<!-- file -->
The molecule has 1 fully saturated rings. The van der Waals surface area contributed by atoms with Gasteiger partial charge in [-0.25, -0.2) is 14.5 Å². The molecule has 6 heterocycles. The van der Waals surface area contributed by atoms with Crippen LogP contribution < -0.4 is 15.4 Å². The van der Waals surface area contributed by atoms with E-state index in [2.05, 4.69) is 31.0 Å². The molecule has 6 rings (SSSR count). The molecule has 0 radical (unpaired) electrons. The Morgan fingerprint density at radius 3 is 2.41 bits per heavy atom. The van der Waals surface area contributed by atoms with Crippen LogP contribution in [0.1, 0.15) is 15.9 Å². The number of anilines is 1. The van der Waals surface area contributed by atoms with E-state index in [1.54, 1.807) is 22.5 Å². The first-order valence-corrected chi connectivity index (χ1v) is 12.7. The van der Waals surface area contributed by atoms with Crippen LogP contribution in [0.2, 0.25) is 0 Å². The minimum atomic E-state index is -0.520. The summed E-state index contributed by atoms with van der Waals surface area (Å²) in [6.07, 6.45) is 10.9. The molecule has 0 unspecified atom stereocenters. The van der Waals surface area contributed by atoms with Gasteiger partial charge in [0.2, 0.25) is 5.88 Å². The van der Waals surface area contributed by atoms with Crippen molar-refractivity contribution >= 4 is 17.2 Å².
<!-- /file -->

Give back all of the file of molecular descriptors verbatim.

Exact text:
The molecule has 1 fully saturated rings. The van der Waals surface area contributed by atoms with Gasteiger partial charge in [-0.25, -0.2) is 14.5 Å². The molecule has 6 heterocycles. The van der Waals surface area contributed by atoms with Crippen LogP contribution < -0.4 is 15.4 Å². The van der Waals surface area contributed by atoms with E-state index in [2.05, 4.69) is 31.0 Å². The molecule has 6 rings (SSSR count). The molecule has 0 radical (unpaired) electrons. The Morgan fingerprint density at radius 3 is 2.41 bits per heavy atom. The van der Waals surface area contributed by atoms with Crippen LogP contribution in [0.1, 0.15) is 15.9 Å². The number of anilines is 1. The van der Waals surface area contributed by atoms with E-state index in [1.54, 1.807) is 22.5 Å². The first-order valence-corrected chi connectivity index (χ1v) is 12.7. The van der Waals surface area contributed by atoms with Crippen LogP contribution in [0.2, 0.25) is 0 Å². The minimum atomic E-state index is -0.520. The summed E-state index contributed by atoms with van der Waals surface area (Å²) in [6.07, 6.45) is 10.9. The molecule has 0 unspecified atom stereocenters. The van der Waals surface area contributed by atoms with Gasteiger partial charge in [0.2, 0.25) is 5.88 Å². The van der Waals surface area contributed by atoms with Crippen molar-refractivity contribution >= 4 is 17.2 Å².